YMCA, We Salute You!

American Woman Magazine February 24, 2013 0


The American Woman Magazine seeks to not only support women in order to celebrate their strengths, but to also increase awareness of businesses and agencies with similar missions, small businesses, and women-owned businesses in order to help enrich everyone’s lives. This month American Woman Magazine would like to highlight the National YMCA organization.

Helping People and Communities

Today, the YMCA (the Y) engages more than 10,000 neighborhoods across the U.S. As the nation’s leading nonprofit committed to helping people and communities to learn, grow and thrive, their contributions are both far-reaching and intimate—from influencing our nation’s culture during times of profound social change to the individual support they provide an adult learning to read. By nurturing the potential of every child and teen, improving the nation’s health and well-being, and supporting and serving our neighbors, the Y ensures that everyone has the opportunity to become healthier, more confident, connected and secure.

The start of each new year is a time for new beginnings and to set goals that strengthen one’s spirit, mind, and especially the body. During the winter and early spring, the American Woman Magazine reminds families that building and maintaining family connectedness is one of the most important resolutions.

Encourages Ways to Enrich Your Life

YMCA’s across the country offer a variety of programs that support family time, such as art and cooking classes or camping and swimming, among others. There are also simple things families can do at home to improve their family’s health and well-being.

yfamily-dinnerAmerican Woman challenges to you to talk to a neighbor, a friend, or a family member…..chances are they will have a story about how the YMCA impacted their lives, often during a challenging economy or a difficult time in adolescence. The Y encourages many of the concepts identified by us as proven ways to enrich your life.

  1. Eat Together: Sitting down together for a meal is a great way for parents and children to share stories, or talk about the school day or their favorite part of the day. Set aside time for the family to eat breakfast, lunch, or dinner at least once a week or every day if scheduling permits.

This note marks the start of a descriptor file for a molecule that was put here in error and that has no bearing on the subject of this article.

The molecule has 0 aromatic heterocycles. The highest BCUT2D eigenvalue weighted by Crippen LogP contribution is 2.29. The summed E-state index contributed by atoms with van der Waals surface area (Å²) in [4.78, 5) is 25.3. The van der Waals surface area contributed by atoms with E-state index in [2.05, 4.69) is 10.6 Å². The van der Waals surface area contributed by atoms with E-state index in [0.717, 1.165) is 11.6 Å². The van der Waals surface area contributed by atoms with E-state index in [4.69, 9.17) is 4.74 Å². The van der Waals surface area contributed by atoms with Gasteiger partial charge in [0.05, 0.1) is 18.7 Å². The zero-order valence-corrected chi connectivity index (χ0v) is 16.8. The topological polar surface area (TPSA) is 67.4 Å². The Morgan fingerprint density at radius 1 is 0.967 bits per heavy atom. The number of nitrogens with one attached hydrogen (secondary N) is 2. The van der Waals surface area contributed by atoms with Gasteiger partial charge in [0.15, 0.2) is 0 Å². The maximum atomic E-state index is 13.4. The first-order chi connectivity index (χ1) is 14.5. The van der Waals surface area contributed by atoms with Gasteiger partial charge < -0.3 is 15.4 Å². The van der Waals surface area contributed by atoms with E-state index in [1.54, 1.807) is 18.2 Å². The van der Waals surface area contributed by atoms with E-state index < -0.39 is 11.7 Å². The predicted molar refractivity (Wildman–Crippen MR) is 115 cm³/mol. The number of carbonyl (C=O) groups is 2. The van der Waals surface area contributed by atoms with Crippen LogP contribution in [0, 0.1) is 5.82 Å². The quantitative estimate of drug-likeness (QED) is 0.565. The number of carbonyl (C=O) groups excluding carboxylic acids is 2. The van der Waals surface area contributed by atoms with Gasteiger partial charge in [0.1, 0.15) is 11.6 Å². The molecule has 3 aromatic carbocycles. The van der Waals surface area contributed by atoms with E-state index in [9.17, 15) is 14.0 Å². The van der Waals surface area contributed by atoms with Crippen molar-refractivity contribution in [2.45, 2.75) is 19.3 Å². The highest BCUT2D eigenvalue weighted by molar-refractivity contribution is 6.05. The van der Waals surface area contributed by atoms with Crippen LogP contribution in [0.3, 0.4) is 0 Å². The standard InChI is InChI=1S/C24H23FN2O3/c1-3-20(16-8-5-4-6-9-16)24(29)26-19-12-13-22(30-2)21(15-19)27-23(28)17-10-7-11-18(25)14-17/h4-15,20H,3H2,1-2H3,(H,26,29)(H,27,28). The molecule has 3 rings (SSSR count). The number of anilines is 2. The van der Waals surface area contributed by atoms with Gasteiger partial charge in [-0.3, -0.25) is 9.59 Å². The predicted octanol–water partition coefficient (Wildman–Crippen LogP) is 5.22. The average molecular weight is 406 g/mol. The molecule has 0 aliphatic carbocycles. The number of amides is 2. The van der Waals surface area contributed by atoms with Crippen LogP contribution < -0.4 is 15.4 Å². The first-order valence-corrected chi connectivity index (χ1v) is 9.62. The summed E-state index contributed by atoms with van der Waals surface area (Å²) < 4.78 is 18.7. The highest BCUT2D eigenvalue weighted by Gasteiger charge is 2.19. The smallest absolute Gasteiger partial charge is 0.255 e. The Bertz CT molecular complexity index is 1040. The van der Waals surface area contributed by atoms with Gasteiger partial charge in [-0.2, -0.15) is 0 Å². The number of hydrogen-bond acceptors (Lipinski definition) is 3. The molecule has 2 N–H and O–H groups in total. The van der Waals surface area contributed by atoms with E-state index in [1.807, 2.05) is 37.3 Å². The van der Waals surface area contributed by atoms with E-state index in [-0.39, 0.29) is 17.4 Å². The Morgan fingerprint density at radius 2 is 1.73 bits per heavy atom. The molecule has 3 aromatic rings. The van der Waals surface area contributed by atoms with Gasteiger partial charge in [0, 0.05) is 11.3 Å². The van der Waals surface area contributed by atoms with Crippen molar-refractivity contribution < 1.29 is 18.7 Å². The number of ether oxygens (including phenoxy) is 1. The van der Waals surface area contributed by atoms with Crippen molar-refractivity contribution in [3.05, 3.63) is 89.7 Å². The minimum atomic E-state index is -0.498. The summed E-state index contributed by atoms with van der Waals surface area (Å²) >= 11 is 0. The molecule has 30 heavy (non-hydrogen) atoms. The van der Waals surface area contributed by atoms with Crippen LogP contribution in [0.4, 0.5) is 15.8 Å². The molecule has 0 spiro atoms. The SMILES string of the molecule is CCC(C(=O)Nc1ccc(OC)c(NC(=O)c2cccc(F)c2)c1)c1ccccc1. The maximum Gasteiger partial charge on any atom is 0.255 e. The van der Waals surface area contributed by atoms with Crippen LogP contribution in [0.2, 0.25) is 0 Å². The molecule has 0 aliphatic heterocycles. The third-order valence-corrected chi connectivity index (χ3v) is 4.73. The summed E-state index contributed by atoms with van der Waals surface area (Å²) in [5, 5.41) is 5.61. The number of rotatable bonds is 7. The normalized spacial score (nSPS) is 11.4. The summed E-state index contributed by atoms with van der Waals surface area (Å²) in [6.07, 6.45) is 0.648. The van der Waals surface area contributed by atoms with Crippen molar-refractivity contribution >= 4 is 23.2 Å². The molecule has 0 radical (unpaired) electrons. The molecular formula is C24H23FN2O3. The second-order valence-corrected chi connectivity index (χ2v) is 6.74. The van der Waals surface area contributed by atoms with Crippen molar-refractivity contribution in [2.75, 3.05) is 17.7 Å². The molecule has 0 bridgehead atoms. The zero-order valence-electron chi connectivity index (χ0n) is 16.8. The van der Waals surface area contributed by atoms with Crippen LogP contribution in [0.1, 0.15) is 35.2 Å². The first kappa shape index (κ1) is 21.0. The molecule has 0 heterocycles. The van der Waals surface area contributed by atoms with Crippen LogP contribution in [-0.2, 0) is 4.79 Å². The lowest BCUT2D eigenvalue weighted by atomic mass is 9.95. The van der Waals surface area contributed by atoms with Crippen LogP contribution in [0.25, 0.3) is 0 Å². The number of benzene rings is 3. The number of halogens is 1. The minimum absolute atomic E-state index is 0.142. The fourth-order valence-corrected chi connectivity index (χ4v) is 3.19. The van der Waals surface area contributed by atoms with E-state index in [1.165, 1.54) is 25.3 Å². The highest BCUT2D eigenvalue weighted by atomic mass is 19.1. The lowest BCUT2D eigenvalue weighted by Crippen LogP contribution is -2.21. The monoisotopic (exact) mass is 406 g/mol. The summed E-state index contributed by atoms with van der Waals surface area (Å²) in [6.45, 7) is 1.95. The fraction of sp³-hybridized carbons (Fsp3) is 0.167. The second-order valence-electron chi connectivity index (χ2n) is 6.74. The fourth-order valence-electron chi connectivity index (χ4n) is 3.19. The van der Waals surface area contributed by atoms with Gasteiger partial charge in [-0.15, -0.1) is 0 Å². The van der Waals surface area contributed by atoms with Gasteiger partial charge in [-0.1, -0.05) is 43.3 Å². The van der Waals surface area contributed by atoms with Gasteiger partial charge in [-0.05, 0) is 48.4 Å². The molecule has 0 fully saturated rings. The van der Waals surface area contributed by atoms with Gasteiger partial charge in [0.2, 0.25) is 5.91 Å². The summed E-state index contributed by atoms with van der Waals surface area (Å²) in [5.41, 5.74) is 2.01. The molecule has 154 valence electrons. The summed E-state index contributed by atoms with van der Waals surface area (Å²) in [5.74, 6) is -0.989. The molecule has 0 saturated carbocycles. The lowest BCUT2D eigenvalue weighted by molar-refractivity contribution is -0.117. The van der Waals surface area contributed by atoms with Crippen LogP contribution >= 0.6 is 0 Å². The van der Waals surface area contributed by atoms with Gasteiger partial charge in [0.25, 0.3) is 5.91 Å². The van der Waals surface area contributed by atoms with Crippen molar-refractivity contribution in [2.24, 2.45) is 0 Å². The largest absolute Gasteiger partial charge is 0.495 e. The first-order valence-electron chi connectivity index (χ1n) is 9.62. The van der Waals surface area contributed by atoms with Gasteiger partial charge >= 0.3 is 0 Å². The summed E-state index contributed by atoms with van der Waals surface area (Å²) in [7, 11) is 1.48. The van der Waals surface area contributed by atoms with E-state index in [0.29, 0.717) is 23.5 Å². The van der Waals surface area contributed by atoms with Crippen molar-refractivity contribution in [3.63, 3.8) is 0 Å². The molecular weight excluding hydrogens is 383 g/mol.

2. Volunteer Together: Giving back and supporting neighbors benefits everyone involved. It teaches children and teens the value of helping others and is also a way to meet new people or discover a new interest. Find an opportunity in your community that the entire family may enjoy, such as cleaning your neighborhood park or distributing food at a local food bank.
  3. ychild tvUnplug from Technology: Limit screen time (television, video games, computer, etc.) and instead set aside an hour or two for activities that allow interaction and camaraderie. If weather permits, go for a walk, a bike ride, a trip to the park, or have a game night at home. If you do want to watch television, maybe have a movie night with the family.
  4. Be Physically Active: It’s important for children to get at least 60 minutes of physical activity each day (30 minutes for adults). Incorporate physical activity into your daily routines and spend more time walking to places instead of driving to improve your health and well-being.
  5. Put Extras to Good Use: Do you have extra canned goods or clothes that could benefit others in need? Clean out your pantry, closet, or attic and donate extra items to homeless shelters or community outreach programs. You can also get the entire family involved and demonstrate to the children the value of giving.

With a mission to put Christian principles into practice through programs that build a healthy spirit, mind, and body for all, their impact is felt when an individual makes a healthy choice, when a mentor inspires a child, and when a community comes together for the common good. The American Woman Magazine salutes the YMCA as a leader and partner in enriching the lives of women.

Visit http://ymca.net/find-your-y/ to learn more about family programs at a YMCA in your community.

Source: http://www.ymca.net/